7. In addition to industry sources, the Commission received information from a wide range of consumer, medical, and advocacy organizations. The American Academy of Pediatrics, American Psychological Association, Center on Media Education, Center on Media and Public Affairs, Children Now, Commercial Alert, The Lion & Lamb Project, Mediascope, National Institute on Media and the Family, National PTA, and Parents' Music Resource Center were among the organizations that provided information to the Commission.
9. See Appendix F (Mystery Shopper Survey and Parent-Child Survey) of the Commission's September 2000 Report.
12. Music industry members continued to place ads on shows that are highly popular with teens, such as Total Request Live on MTV and 106th & Park on BET.
14. Commissioner Swindle, in his concurring statement to the Commission's June 2002 Report, noted that "the music industry continues to target young people explicitly in its advertising and, for the most part, refuses to provide content-based information that could help consumers. The motion picture and electronic game industries have acted far more responsibly in improving their self-regulatory programs, yet continue to allow advertising of R-rated movies and M-rated games in venues that attract large numbers of teens."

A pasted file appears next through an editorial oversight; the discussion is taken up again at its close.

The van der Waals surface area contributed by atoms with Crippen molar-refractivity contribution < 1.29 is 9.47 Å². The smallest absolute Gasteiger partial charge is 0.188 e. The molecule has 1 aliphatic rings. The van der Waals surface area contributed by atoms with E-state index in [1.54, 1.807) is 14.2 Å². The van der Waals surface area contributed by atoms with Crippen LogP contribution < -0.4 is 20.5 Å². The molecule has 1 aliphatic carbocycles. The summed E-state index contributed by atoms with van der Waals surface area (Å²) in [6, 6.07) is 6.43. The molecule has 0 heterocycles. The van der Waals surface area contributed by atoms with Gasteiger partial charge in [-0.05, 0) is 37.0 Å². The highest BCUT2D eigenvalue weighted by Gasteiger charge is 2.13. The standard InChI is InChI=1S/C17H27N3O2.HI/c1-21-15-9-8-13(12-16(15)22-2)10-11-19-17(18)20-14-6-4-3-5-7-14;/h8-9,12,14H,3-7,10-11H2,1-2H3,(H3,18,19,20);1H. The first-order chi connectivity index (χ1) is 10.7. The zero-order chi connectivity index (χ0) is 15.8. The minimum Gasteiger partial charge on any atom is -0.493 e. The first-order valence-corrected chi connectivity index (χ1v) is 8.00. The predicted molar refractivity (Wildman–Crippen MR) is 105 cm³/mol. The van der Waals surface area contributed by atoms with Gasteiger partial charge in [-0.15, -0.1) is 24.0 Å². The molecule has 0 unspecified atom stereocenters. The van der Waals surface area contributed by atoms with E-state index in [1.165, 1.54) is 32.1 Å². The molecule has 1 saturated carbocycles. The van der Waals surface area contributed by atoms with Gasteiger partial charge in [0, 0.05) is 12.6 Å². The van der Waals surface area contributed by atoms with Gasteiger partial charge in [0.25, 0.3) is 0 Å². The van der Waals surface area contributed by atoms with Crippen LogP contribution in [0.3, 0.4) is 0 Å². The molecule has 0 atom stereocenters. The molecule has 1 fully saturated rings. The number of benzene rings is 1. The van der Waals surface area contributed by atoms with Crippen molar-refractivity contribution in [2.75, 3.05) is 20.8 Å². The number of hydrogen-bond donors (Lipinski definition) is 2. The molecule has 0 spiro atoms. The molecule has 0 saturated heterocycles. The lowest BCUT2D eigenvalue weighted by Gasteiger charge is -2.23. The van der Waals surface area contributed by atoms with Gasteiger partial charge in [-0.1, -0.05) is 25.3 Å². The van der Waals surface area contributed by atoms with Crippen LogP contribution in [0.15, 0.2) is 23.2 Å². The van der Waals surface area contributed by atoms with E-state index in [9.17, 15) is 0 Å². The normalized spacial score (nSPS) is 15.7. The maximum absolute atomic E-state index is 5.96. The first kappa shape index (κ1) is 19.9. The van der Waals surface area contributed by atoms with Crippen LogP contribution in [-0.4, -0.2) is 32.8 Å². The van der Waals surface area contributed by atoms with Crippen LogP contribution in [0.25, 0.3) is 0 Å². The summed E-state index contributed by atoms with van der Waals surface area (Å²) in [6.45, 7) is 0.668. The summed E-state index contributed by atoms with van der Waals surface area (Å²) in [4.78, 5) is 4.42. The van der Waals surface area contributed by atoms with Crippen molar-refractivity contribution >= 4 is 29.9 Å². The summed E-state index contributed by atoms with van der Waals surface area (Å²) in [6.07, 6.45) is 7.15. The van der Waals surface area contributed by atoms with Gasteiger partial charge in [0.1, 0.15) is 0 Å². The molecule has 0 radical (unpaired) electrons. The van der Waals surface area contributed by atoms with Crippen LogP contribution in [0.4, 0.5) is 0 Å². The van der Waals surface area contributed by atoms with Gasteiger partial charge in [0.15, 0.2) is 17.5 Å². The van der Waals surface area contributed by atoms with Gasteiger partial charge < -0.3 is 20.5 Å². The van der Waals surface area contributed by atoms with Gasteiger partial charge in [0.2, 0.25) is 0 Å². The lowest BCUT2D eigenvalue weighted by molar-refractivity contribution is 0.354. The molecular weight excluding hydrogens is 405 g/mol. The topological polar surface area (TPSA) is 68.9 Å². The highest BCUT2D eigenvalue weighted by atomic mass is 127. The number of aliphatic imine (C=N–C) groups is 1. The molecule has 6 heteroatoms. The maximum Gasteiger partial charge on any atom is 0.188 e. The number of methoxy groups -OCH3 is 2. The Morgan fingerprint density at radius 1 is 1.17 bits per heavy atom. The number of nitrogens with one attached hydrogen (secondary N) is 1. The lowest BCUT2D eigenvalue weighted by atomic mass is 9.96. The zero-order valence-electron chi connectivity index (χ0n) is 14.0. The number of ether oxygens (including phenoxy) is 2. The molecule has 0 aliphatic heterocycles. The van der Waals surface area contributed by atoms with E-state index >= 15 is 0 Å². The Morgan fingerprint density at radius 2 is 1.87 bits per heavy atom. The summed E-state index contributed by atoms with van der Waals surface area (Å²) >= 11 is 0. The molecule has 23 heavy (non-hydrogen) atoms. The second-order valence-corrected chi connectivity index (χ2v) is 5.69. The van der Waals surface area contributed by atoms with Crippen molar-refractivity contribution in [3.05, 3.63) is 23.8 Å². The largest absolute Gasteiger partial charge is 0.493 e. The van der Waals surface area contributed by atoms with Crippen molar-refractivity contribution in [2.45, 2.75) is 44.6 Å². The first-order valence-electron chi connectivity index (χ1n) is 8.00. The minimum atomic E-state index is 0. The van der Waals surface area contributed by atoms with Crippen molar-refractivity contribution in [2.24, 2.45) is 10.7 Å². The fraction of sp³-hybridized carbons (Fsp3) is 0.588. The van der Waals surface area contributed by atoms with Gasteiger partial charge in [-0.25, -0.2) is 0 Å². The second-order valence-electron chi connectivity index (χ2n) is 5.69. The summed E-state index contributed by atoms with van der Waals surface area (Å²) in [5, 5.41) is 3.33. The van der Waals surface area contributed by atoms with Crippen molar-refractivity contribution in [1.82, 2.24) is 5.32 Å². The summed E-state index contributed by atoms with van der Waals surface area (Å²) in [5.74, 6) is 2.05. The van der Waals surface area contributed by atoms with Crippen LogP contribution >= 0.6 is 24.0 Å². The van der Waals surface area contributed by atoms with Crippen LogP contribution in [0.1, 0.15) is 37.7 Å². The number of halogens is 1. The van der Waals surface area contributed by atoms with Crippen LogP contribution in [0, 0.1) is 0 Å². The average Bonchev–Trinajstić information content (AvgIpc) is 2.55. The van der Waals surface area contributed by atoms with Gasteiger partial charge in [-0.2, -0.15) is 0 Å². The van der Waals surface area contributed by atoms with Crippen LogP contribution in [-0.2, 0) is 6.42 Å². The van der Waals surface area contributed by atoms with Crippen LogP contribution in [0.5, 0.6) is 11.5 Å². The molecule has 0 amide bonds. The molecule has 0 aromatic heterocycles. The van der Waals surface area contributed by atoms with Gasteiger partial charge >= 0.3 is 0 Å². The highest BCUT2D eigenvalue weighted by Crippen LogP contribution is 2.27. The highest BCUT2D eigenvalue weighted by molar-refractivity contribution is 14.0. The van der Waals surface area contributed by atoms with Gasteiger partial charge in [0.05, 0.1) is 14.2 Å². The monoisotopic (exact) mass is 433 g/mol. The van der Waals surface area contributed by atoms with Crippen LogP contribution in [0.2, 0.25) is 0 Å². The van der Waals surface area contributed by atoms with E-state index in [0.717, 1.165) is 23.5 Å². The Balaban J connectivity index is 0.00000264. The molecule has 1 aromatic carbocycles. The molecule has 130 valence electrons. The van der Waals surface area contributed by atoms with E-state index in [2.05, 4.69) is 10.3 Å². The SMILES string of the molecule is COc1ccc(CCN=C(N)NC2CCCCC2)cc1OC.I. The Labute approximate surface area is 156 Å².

15. Motion Picture Association of America, Initiatives of MPAA Member Companies, Sept. 26, 2000.
16. Movie industry members continue to place ads on shows that are highly popular with teens, such as Grounded For Life on Fox, Gilmore Girls on WB, WWF Smackdown on UPN, and MTV's The Real World.
17. See BMG News Release, BMG Announces Steps to Build On Industry's Parental Advisory Program, June 3, 2002, available at http://www.bmg.com/news/archive_general/general_frameset.html (visited September 17, 2002).
The revised sticker appears as follows: